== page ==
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Improving Follow-Up Rates in Spontaneous Adverse Drug Reaction Reporting

Effectiveness of a Targeted Letter Used by a Regional Centre in the UK


Background: Spontaneous reports of suspected adverse drug reactions to regulatory bodies and market authorization holders are important in pharmacovigilance. Follow-up information, which can be difficult to obtain, is often required from reporters; therefore, we developed targeted follow-up letters that we hoped would make replying easier.

Objective: To examine the effects of introducing targeted letters on responses to follow-up requests from a regional pharmacovigilance centre in the UK.

Method: In January 2001 we redesigned our follow-up request letter to include tick-boxes targeted to obtain the appropriate information from reporters. Response rates and the requirement for a second follow-up letter were examined for the 5-year period before introduction of the targeted follow-up letter (1996–2000) and the 5 years after the change to the targeted follow-up system (2001–5). In an 18-month sub-study examining data from 2001–2, time from the production of the first targeted follow-up letter to receipt of a response from reporters was also measured.

Results: The introduction of targeted follow-up letters was associated with an increase in the mean annual response rate for follow-up from 36.4% in the 5 years pre-targeted follow-up to 60.5% in the 5 years post-targeted follow-up (p < 0.0001). Fifty percent of all successful follow-up responses were obtained within 70 days.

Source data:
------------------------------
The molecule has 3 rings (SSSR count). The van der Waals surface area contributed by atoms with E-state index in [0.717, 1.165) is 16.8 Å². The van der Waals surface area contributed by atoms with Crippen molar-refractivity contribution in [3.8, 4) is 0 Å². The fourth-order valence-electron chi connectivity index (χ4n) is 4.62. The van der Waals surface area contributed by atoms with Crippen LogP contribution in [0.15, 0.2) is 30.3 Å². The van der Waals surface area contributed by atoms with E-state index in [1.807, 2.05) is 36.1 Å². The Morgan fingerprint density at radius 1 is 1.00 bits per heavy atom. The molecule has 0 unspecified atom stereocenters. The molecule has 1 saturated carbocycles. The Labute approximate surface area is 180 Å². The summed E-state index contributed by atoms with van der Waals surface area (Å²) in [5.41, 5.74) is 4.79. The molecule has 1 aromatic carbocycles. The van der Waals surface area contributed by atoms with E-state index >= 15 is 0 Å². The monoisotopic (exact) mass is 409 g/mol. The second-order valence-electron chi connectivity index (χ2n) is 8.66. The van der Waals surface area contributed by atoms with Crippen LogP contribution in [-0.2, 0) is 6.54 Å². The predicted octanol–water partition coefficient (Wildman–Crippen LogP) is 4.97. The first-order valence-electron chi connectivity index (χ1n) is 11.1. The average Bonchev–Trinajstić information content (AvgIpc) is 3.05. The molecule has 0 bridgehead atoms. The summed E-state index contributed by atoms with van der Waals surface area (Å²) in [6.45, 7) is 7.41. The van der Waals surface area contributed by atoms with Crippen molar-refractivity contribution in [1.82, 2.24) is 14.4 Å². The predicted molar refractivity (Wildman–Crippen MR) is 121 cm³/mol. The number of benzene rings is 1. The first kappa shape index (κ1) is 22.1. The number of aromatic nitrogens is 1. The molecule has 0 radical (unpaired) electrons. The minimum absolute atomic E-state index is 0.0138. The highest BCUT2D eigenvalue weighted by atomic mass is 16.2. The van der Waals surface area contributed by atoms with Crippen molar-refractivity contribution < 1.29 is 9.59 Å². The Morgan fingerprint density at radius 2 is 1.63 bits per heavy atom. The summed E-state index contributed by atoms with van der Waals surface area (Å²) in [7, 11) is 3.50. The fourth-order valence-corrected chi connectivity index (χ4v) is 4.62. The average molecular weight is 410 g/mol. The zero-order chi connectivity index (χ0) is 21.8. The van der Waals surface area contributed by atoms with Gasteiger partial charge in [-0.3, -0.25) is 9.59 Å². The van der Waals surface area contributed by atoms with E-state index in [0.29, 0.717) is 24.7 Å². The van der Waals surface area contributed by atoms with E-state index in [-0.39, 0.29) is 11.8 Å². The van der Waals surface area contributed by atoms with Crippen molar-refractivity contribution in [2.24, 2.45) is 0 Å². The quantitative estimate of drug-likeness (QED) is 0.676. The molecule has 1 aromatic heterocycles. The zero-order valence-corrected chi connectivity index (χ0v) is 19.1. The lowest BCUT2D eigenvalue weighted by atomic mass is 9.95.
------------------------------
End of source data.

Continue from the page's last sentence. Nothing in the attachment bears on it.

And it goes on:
Conclusion: Targeted follow-up letters were associated with increased follow-up success rates. Results also indicate that closing cases to follow-up information at 70 days would allow collection of 78% of all follow-up that would ever arrive.

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Correspondence to Anthony R. Cox.

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Anton, C., Cox, A.R. & Ferner, R.E. Improving Follow-Up Rates in Spontaneous Adverse Drug Reaction Reporting. Drug-Safety 32, 1135–1140 (2009).

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  • Adverse Drug Reaction
  • Suspected Adverse Drug Reaction
  • Yellow Card Scheme
  • Spontaneous Adverse Drug Reaction
  • Spontaneous Adverse Drug Reaction Report